Drone Operator Blamed for Collision With Helicopter in New York

  • Drone struck Army helicopter Sept. 21 near Staten Island
  • NTSB releases report on first U.S. mid-air drone collision

A DJI Phantom 4 Pro Quadcopter drone.

Photographer: Omer Messinger/Getty Images

A recreational operator, who didn’t know that federal authorities had temporarily banned all drone flights in New York, was to blame for a September collision between his recreational device aircraft and an Army helicopter.

The National Transportation Safety Board on Thursday also cited the drone operator’s failure to see the helicopter because the device was flying so far away it was out of his sight. The drone operator, who wasn’t identified in the short report, was in Brooklyn and 2.5 miles away from the device, the NTSB concluded. The crash happened just offshore of Staten Island.

At the time of the accident, the United Nations General Assembly was meeting and flights in the area by civilian aircraft were prohibited, according to the NTSB. The Federal Aviation Administration also forbids drone operators from flying beyond their line of sight.

The collision was the first confirmed mid-air impact between a manned aircraft and one of the millions of drones bought in the U.S. in recent years. Reports of safety incidents involving drones have climbed continually and averaged more than 200 a month last summer, according to federal data.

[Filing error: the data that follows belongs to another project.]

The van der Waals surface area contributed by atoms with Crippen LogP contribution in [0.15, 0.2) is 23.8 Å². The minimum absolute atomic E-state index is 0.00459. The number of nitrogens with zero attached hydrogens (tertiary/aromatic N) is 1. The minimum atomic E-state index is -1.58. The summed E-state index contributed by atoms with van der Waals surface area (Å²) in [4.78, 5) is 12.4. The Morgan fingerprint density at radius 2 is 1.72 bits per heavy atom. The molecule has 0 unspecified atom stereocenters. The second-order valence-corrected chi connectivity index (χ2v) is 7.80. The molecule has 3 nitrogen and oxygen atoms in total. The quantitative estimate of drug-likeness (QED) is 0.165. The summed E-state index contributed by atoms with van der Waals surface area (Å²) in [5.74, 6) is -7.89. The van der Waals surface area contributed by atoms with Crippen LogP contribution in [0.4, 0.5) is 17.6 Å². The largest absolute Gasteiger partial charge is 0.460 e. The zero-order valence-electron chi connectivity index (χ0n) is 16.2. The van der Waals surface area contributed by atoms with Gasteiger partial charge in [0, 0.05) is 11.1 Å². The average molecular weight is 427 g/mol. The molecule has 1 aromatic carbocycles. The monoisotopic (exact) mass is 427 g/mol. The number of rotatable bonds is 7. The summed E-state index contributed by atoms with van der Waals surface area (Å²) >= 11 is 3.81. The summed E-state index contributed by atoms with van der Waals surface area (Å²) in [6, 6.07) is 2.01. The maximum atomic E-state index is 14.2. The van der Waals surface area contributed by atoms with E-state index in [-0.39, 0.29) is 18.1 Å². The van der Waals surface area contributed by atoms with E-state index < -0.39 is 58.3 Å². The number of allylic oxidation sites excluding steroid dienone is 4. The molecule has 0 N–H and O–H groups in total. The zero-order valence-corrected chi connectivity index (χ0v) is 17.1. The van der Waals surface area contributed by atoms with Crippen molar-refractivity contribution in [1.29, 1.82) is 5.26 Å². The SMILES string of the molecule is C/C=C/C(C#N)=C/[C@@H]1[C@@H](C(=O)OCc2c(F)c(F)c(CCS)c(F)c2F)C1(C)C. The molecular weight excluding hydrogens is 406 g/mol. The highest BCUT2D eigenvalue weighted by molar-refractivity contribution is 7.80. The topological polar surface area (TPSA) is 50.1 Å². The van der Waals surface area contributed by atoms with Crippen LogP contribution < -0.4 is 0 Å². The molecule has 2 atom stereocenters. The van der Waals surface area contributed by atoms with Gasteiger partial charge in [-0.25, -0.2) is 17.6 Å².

The drone was an SZ DJI Technology Co. Phantom 4, a small device that is made by the world’s largest civilian unmanned aircraft manufacturer.

The NTSB report comes as the FAA is wrestling with multiple drone-safety issues. They include whether to allow routine flights over people, which drones should be required to send radio beacons with their identity and location, and how to build a low-level air-traffic system for the small consumer flying devices.

Small drones like the one involved in the New York collision weigh only a few pounds, but they contain metal motors and cameras that can cause significant damage to a jetliner at high speeds, a study commissioned by the FAA found last month. While the study found it was unlikely a drone impact alone could take down an airliner, it could cause enough damage to shut down a jet engine.

The Transportation Safety Board of Canada is also looking into an incident in Quebec on Oct. 12 when a small drone struck a charter flight carrying six passengers. The plane suffered minor damage to its left wing and landed safely.

While civilian drones are increasingly equipped with GPS devices that limit flights to within 400 feet (122 meters) from the ground and within sight of the operator -- which is supposed to be the legal restrictions -- incident reports to the FAA suggest the devices aren’t working as designed and the rules are widely ignored.

On Sept. 28, for example, pilots on a Boeing Co. 737-800 that had just taken off from Chicago O’Hare International Airport reported spotting a drone at 9,000 feet altitude. The aircraft is a widely used airliner, but the name of the carrier wasn’t identified.

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